Danny Kennedy

Nowhere is the shift in global power from the US to China being demonstrated more keenly than in the clean tech arena.

At GreenBiz’s recent VERGE 17 event, Australian-raised Danny Kennedy, Sungevity co-founder and now managing director of the California Clean Energy Fund, put the situation bluntly – the US’s progress on renewables was being “dwarfed” by the amount of clean energy China is installing.

Kennedy had just flown in from China where he’d been speaking at the Mass Entrepreneurship and Innovation Festival.

“I don’t’ want to say a cautionary tale, because I think it’s really exciting,” he told the VERGE crowd, “but a note that as we go towards this cleaner energy future, China is driving hard and plans to run this one, [and] is demonstrating great success at that.

“They did 11 gigawatts of solar in the month of July [equivalent capacity to about seven Hazelwood Power Stations]. 11GW in one month. We in America, just for comparison, did 16GW last year – the whole year.

“So we’ve got some competition, but we can keep going. And the good news for all of you out there is that clean energy is happening. It’s coming to pass.”

Kennedy also spoke in amazement of the current speed of transformation of the Chinese vehicle fleet from fossil fuels to electric.

“Talk about private public partnerships! They’re getting serious about this EV stuff,” he said.

“They’ve sort of signalled they might name a date certain to phase out fossil fuels, which is sending a shiver up the spine of all the [original equipment manufacturers] and oil companies in the world.

“And you walk around the streets of Shanghai and there’s EVs everywhere. Every two-wheeled vehicle is now electric, and there are charging units that are being put in under these public private partnerships with cities. And they’re being managed with this incredible software, some of which comes out of start-ups here in the States.”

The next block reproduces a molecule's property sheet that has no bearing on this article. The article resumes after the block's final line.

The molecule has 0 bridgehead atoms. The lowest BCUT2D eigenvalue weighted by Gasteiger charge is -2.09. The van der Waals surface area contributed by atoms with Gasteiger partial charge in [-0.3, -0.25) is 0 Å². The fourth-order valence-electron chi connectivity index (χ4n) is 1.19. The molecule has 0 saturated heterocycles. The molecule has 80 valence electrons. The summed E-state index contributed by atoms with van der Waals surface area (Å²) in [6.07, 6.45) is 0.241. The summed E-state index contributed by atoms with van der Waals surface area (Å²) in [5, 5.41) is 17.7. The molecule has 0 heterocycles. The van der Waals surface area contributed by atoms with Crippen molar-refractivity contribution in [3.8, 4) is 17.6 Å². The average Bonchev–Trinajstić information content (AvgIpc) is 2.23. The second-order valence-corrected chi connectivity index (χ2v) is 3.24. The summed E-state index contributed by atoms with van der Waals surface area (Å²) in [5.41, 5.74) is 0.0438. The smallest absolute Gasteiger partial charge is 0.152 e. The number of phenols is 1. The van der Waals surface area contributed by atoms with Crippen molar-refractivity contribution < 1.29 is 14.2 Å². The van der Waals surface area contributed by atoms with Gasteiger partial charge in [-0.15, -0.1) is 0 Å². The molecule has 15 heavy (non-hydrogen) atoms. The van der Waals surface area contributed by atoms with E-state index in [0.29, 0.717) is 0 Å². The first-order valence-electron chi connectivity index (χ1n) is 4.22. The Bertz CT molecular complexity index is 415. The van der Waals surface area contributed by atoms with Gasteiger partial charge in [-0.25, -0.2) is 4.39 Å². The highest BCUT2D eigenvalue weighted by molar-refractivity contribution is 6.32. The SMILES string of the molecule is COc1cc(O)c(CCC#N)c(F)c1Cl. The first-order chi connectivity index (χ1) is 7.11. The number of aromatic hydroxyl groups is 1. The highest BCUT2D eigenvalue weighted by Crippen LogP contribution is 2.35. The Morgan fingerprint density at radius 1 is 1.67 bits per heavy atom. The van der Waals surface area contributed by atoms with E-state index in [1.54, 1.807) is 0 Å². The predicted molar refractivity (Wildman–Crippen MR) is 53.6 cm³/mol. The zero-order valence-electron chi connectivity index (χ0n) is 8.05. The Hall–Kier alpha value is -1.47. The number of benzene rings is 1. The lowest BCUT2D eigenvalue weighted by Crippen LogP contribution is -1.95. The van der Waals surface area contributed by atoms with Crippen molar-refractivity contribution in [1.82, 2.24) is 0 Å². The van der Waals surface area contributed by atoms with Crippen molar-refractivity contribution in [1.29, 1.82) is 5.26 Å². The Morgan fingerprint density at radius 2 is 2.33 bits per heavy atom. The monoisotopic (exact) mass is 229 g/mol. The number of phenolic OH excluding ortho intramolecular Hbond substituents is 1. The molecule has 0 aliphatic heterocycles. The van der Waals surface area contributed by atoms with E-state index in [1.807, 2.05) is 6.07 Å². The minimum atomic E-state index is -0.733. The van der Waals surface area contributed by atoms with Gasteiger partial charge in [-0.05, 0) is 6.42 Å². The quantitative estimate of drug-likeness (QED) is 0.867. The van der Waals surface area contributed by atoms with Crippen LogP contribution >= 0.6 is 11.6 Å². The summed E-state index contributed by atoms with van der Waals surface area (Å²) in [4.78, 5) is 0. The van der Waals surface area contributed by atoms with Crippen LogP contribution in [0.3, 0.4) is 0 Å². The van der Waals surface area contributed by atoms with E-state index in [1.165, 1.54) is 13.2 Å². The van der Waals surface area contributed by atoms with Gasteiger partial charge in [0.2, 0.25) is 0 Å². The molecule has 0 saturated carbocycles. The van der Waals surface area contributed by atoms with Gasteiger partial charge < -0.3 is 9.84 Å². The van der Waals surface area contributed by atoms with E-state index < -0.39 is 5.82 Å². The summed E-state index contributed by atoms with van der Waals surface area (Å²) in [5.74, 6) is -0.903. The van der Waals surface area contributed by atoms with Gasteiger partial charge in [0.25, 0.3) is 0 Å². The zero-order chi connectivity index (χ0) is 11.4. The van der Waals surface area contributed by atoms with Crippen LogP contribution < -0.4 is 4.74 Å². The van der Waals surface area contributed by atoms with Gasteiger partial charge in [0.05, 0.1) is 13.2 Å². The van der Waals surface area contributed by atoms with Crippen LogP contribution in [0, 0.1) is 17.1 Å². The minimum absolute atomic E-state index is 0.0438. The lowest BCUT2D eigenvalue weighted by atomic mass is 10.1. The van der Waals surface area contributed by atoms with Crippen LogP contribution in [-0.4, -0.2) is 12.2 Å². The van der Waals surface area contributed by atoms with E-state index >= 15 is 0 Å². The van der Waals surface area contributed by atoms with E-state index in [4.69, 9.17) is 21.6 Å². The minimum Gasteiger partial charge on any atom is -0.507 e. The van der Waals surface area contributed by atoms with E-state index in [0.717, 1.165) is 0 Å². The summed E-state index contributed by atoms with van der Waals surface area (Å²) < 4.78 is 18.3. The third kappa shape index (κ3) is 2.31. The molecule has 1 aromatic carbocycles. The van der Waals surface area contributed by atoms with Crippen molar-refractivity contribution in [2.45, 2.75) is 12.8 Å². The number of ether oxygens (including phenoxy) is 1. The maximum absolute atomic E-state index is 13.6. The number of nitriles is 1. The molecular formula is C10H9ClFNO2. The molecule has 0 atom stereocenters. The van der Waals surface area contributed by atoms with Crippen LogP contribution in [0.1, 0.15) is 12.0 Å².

Van Jones on the intersection of environmentalism and social justice

Another exciting speaker at VERGE was Van Jones, former green jobs advisor to Barack Obama, and president and co-founder of Dream Corps, which supports economic, environmental and criminal justice innovators, creating synergies between the clean economy and the justice movement – creating the slogan “green jobs, not jails”.

Jones spoke of the beginning of Dream Corps, where his daily journey between Oakland, California and Marin County uncovered what he termed “ecological apartheid”.

“I’m literally going from cancer clusters and no jobs to solar panels and hybrid cars and hybrid buses and salads,” he told the audience about how he came up with the idea for Dream Corps.

“So it was such a wild experience … going to Marin County and realising this whole green economy was growing.

“And I saw it strictly as, wait a minute, hold on a second. You’re going to be growing all these new products, new companies, new services – you need some workers. I’ve got young people out here who need jobs. Well why don’t we let the people who most need work do the work that most needs to be done? And we can fight pollution and poverty at the same time.”

Jones also told the audience there was a “racially segregated environmental movement”, with well-known “mainstream environmental” organisation with multi-million-dollar budgets, and an overwhelmingly white and affluent constituency.

In contrast, “environmental justice” groups were “almost entirely people of colour, and if they have a half-million budget, they’re doing huge!”

“We’re the only cause I know of that accepts this sort of racial division inside of our movement, and we don’t talk about it,” he said.

He said the environmental movement needed to focus on spreading the benefits of the clean economy to all people.

“The dirty secret is you can’t hurt the planet without hurting people. And the people that you hurt are usually the poorest. So who lives next to the dumps? Who lives next to the incinerators? Who lives next to the refineries? Who has the most lead poisoning? Always the poorest.

“So if you protect the poorest you’re protecting the planet.

“You guys are in a situation where you can go beyond even that. It’s not just about equal protection, but also about equal opportunity. In other words, why should those communities that were hit first and worst for everything bad in the old industrial pollution-based economy, why should those very same communities … then benefit last and least for all the good stuff?”

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